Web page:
Event Information

  • Sun

    Sekhon Concerto "The Offering," with University of South Florida Orchestra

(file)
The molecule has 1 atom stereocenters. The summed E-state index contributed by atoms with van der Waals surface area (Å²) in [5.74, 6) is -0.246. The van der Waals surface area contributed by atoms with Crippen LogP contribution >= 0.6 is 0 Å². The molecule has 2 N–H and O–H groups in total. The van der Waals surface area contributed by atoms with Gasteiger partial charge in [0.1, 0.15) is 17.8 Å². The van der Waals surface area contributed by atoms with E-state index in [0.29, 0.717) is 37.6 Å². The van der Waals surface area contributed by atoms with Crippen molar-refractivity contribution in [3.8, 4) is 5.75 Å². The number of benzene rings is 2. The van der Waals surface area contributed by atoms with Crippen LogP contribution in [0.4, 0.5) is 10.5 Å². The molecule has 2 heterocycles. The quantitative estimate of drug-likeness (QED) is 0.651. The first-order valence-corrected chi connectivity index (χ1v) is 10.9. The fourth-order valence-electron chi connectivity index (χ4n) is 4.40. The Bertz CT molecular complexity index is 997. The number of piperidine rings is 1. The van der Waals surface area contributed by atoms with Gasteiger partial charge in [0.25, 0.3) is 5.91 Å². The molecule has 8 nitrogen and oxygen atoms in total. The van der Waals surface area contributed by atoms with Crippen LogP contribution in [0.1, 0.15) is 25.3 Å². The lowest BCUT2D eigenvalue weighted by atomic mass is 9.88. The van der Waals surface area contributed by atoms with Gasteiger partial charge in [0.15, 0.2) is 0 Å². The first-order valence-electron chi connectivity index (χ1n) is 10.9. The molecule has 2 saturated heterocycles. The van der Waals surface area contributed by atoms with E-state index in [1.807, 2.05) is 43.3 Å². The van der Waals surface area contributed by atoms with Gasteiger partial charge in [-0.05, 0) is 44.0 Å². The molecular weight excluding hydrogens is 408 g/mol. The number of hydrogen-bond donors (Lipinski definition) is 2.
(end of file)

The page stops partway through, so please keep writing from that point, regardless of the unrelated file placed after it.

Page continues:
2:00pm School of Music Concert Hall University of South Florida 4202 East Fowler Ave Tampa, FL 33620 The University of South Florida Symphony Orchestra, under the baton of Maestro William Wiedrich, continues its spectacular season on November 20, 2 p.m., in the USF Concert Hall, with a magnetic program with something for every musical taste. Opening with Mozart's masterful Symphony No. 39, the orchestra will then feature the US premiere of composer Baljinder Singh-Sekhon's "The Offering", Concerto for Saxophone and Orchestra, featuring saxophonist Doug O'Connor, (US Army Band, "Pershing's Own") who originally premiered the work with the Thailand Philharmonic. Meet the conductor, composer, and soloist at a pre-concert talk on stage at 1:30. The USFSO closes the program with Ottorino Respighi's beautiful and stirring "Pines of Rome". Baljinder Sekhon, The Offering (2011) Baljinder Sekhon is one of the most promising young composers of his generation. He studied at Eastman School of Music and is currently a visiting professor of composition at the University of South Florida. He has received commissions from all over the world and his works have been performed on four continents. He describes his new saxophone concerto as follows: “The Offering was composed for saxophonist Doug O’Connor and The Thailand Philharmonic Orchestra. In essence, the three movements express a journey dealing with identity, transformation, and celebration. The first two movements are for alto saxophone and the third is for soprano saxophone. The opening movement, “Abandon Yourself,” is in three sections: an opening section which is ostinato-based and presents a progression of the five pitch collections that drive the piece, a second section which mixes and shuffles the material from the previous section as if a puzzle is constantly being constructed and deconstructed, and the third section which presents the previous motives in syncopated fragments that come to an abrupt end. The second movement, “Turn to Ash,” employs a variety of extended techniques throughout the orchestra in order to develop and transform the overall timbre of the orchestra. It is built from an augmented (stretched-out) reiteration of the last section of movement I. The movement slowly deteriorates as the previous motives and pitch material appear in “crumbled” versions and the lethargic musical characters are created from timbres and motives that seem to have fallen apart. The identity of the piece, as established in the first movement, seems to have vaporized by the end of the second movement. Together, the first two movements express one long-range idea that deals with grappling with one’s troubles and imperfections while attempting to hold on to positive traits; something that ultimately ends by completely leaving behind its identity. The result, as the titles suggest, is a complete liberation of self and the third movement is a celebration of the resulting enlightenment. “Acquire Majesty” is an upbeat resolution to the previous struggles and the saxophonist, playing soprano, expresses a triumphant feeling through lyrical, soaring, and dance-like motives. As the title suggest, this piece is about offering one’s self to the world and, eventually, receiving grace and gratification. Lao Tzu’s Tao Te Ching inspired the narrative of this piece, along with the movement titles and general feeling.” Click here for more information